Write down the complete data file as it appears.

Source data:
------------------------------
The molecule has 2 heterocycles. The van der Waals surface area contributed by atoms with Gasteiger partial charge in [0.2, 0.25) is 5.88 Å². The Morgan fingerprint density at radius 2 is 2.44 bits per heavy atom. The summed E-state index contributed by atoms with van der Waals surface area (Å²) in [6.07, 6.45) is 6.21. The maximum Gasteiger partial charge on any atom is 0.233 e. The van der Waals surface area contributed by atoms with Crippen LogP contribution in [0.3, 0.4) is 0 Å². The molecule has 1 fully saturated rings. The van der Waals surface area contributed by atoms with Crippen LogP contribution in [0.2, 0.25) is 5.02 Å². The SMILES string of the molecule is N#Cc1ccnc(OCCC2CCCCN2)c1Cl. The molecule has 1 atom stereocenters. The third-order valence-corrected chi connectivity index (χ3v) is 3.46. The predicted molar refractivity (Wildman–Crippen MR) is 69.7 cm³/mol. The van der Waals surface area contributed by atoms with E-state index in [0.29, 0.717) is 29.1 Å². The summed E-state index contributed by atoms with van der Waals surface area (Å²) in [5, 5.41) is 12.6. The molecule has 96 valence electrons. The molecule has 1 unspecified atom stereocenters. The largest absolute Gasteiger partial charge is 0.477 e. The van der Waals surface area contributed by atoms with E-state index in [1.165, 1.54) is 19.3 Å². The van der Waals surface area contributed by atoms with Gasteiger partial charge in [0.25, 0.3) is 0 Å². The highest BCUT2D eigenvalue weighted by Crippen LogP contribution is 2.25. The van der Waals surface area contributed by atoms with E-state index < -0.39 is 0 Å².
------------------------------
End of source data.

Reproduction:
The molecule has 2 heterocycles. The van der Waals surface area contributed by atoms with Gasteiger partial charge in [0.2, 0.25) is 5.88 Å². The Morgan fingerprint density at radius 2 is 2.44 bits per heavy atom. The summed E-state index contributed by atoms with van der Waals surface area (Å²) in [6.07, 6.45) is 6.21. The maximum Gasteiger partial charge on any atom is 0.233 e. The van der Waals surface area contributed by atoms with Crippen LogP contribution in [0.3, 0.4) is 0 Å². The molecule has 1 fully saturated rings. The van der Waals surface area contributed by atoms with Crippen LogP contribution in [0.2, 0.25) is 5.02 Å². The SMILES string of the molecule is N#Cc1ccnc(OCCC2CCCCN2)c1Cl. The molecule has 1 atom stereocenters. The third-order valence-corrected chi connectivity index (χ3v) is 3.46. The predicted molar refractivity (Wildman–Crippen MR) is 69.7 cm³/mol. The van der Waals surface area contributed by atoms with E-state index in [0.29, 0.717) is 29.1 Å². The summed E-state index contributed by atoms with van der Waals surface area (Å²) in [5, 5.41) is 12.6. The molecule has 96 valence electrons. The molecule has 1 unspecified atom stereocenters. The largest absolute Gasteiger partial charge is 0.477 e. The van der Waals surface area contributed by atoms with E-state index in [1.165, 1.54) is 19.3 Å². The van der Waals surface area contributed by atoms with Gasteiger partial charge in [0.25, 0.3) is 0 Å². The highest BCUT2D eigenvalue weighted by Crippen LogP contribution is 2.25. The van der Waals surface area contributed by atoms with E-state index < -0.39 is 0 Å².